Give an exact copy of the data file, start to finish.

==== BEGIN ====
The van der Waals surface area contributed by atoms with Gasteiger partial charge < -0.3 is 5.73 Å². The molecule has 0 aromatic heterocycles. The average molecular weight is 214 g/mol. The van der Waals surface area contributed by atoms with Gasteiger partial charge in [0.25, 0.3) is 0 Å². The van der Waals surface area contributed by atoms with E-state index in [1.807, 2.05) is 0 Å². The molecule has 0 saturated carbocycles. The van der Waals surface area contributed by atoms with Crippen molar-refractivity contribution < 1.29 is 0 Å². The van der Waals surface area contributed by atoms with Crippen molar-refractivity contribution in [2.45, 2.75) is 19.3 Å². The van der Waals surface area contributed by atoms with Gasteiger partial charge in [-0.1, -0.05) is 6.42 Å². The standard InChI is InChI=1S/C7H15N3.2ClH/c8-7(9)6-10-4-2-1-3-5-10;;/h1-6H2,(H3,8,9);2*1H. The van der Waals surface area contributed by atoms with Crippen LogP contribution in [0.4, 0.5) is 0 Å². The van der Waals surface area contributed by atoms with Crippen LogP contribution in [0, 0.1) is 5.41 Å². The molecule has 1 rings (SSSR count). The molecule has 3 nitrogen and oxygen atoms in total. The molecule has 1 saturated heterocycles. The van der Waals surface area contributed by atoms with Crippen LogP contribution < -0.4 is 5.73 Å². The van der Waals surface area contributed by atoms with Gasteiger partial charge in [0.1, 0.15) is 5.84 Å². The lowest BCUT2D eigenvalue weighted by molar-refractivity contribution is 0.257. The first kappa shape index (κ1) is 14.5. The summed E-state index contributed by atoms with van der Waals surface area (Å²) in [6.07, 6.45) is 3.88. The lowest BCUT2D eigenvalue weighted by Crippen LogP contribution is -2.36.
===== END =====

The van der Waals surface area contributed by atoms with Gasteiger partial charge < -0.3 is 5.73 Å². The molecule has 0 aromatic heterocycles. The average molecular weight is 214 g/mol. The van der Waals surface area contributed by atoms with Gasteiger partial charge in [0.25, 0.3) is 0 Å². The van der Waals surface area contributed by atoms with E-state index in [1.807, 2.05) is 0 Å². The molecule has 0 saturated carbocycles. The van der Waals surface area contributed by atoms with Crippen molar-refractivity contribution < 1.29 is 0 Å². The van der Waals surface area contributed by atoms with Crippen molar-refractivity contribution in [2.45, 2.75) is 19.3 Å². The van der Waals surface area contributed by atoms with Gasteiger partial charge in [-0.1, -0.05) is 6.42 Å². The standard InChI is InChI=1S/C7H15N3.2ClH/c8-7(9)6-10-4-2-1-3-5-10;;/h1-6H2,(H3,8,9);2*1H. The van der Waals surface area contributed by atoms with Crippen LogP contribution in [0.4, 0.5) is 0 Å². The van der Waals surface area contributed by atoms with Crippen LogP contribution in [0, 0.1) is 5.41 Å². The molecule has 1 rings (SSSR count). The molecule has 3 nitrogen and oxygen atoms in total. The molecule has 1 saturated heterocycles. The van der Waals surface area contributed by atoms with Crippen LogP contribution < -0.4 is 5.73 Å². The van der Waals surface area contributed by atoms with Gasteiger partial charge in [0.1, 0.15) is 5.84 Å². The lowest BCUT2D eigenvalue weighted by molar-refractivity contribution is 0.257. The first kappa shape index (κ1) is 14.5. The summed E-state index contributed by atoms with van der Waals surface area (Å²) in [6.07, 6.45) is 3.88. The lowest BCUT2D eigenvalue weighted by Crippen LogP contribution is -2.36.